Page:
One of the more recent TKIs (tyrosine kinase inhibitors) used to treat CML is Bosulif (bosutinib), which has been approved in many countries for people who have resistance or intolerance to another TKI.
The effectiveness of Bosulif was studied in a phase III trial called BELA (for Bosutinib Efficacy and Safety in Newly Diagnosed CML), which compared the drug to Gleevec in just over 500 people (Cortes and colleagues. J Clin Oncol 2012;30:3486-3492). About 70% taking either Bosulif or Gleevec achieved a complete cytogenetic response (CCyR) in the first year of treatment. Where the two medications differed, however, was in the proportion who achieved a major molecular response (MMR; i.e. a 3-log reduction in BCR-ABL transcripts): 41% reached MMR at one year with Bosulif compared to 27% with Gleevec.
The two medications also differed in their side effects. With Bosulif, the more common side effects included diarrhea (70%), vomiting (70%) and fever (19%) (Gambacorti-Passerini and colleagues. Am J Hematol 2014;89:947-953). However, the side effects often associated with Gleevec were less common, such as swelling around the eyes (2% vs. 14% with Gleevec), swelling of the hands or feet (5% vs. 12%), muscle cramps (5% vs. 22%), and bone pain (4% vs. 11%). So the most common problem with Bosulif was diarrhea, but this was generally mild and responded well to antidiarrheal medications.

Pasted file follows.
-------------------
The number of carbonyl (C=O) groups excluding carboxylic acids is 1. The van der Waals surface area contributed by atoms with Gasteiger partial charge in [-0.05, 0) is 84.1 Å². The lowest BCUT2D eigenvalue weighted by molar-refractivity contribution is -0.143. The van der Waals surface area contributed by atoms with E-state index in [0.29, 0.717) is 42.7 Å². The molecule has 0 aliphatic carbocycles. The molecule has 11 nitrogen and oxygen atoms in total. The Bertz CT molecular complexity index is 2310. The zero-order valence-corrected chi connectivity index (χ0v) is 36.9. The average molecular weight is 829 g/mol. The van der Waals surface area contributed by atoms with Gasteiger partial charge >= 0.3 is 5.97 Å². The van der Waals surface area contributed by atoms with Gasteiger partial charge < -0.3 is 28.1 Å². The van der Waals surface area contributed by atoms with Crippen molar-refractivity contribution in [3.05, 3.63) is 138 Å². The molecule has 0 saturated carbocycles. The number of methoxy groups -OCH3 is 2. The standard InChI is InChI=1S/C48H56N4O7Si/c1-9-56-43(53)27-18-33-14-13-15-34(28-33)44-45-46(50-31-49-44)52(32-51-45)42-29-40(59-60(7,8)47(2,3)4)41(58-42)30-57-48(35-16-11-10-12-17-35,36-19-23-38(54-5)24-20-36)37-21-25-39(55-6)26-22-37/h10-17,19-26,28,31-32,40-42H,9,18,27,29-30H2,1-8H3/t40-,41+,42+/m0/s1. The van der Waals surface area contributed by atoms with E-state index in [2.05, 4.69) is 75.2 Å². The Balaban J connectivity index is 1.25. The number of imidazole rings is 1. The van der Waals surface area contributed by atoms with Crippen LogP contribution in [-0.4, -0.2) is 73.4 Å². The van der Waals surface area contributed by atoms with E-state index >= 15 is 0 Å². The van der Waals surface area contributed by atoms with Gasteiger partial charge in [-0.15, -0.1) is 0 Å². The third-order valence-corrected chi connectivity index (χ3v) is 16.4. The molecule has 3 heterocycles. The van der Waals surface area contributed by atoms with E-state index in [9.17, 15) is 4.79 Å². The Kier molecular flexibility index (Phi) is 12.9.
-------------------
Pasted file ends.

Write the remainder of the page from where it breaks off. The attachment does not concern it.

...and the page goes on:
Updated two-year results from the BELA trial have now been published (Brummendorf and colleagues. Br J Haematol 2015;168:69-81). The overall rate of CCyR at 24 months was almost identical with Bosulif and Gleevec (79% and 80%). But there was still a better chance of reaching MMR with Bosulif compared to Gleevec (59% vs. 49%).
During the first year of treatment, four people (2%) on Bosulif progressed to accelerated-phase or blast-crisis CML, compared to 10 people (4%) on Gleevec. But during the second year of treatment, no one in the Bosulif group progressed (four people did on Gleevec), suggesting that disease control is well maintained with Bosulif.